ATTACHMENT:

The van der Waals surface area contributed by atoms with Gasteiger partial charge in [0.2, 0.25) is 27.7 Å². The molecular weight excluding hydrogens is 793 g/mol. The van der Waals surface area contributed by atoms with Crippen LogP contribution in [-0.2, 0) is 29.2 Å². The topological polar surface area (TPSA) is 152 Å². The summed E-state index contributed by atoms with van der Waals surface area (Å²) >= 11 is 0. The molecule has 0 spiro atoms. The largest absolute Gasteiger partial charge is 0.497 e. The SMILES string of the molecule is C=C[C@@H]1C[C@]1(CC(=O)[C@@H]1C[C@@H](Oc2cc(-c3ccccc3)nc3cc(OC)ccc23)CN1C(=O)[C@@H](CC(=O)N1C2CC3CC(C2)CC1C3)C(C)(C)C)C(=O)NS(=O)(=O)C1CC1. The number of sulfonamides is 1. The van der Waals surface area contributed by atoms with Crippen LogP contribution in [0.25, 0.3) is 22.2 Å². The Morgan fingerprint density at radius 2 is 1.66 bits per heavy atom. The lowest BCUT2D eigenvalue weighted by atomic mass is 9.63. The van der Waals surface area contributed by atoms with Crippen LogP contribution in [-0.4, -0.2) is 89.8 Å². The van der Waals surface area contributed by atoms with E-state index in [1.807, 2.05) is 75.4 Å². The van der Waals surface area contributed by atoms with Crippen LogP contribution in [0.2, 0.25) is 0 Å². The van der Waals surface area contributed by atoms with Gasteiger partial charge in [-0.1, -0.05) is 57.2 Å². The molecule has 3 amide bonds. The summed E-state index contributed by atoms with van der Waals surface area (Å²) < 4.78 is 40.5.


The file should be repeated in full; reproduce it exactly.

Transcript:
The van der Waals surface area contributed by atoms with Gasteiger partial charge in [0.2, 0.25) is 27.7 Å². The molecular weight excluding hydrogens is 793 g/mol. The van der Waals surface area contributed by atoms with Crippen LogP contribution in [-0.2, 0) is 29.2 Å². The topological polar surface area (TPSA) is 152 Å². The summed E-state index contributed by atoms with van der Waals surface area (Å²) >= 11 is 0. The molecule has 0 spiro atoms. The largest absolute Gasteiger partial charge is 0.497 e. The SMILES string of the molecule is C=C[C@@H]1C[C@]1(CC(=O)[C@@H]1C[C@@H](Oc2cc(-c3ccccc3)nc3cc(OC)ccc23)CN1C(=O)[C@@H](CC(=O)N1C2CC3CC(C2)CC1C3)C(C)(C)C)C(=O)NS(=O)(=O)C1CC1. The number of sulfonamides is 1. The van der Waals surface area contributed by atoms with Crippen LogP contribution in [0.25, 0.3) is 22.2 Å². The Morgan fingerprint density at radius 2 is 1.66 bits per heavy atom. The lowest BCUT2D eigenvalue weighted by atomic mass is 9.63. The van der Waals surface area contributed by atoms with Crippen LogP contribution in [-0.4, -0.2) is 89.8 Å². The van der Waals surface area contributed by atoms with E-state index in [1.807, 2.05) is 75.4 Å². The van der Waals surface area contributed by atoms with Crippen LogP contribution in [0.2, 0.25) is 0 Å². The van der Waals surface area contributed by atoms with Gasteiger partial charge in [-0.1, -0.05) is 57.2 Å². The molecule has 3 amide bonds. The summed E-state index contributed by atoms with van der Waals surface area (Å²) < 4.78 is 40.5.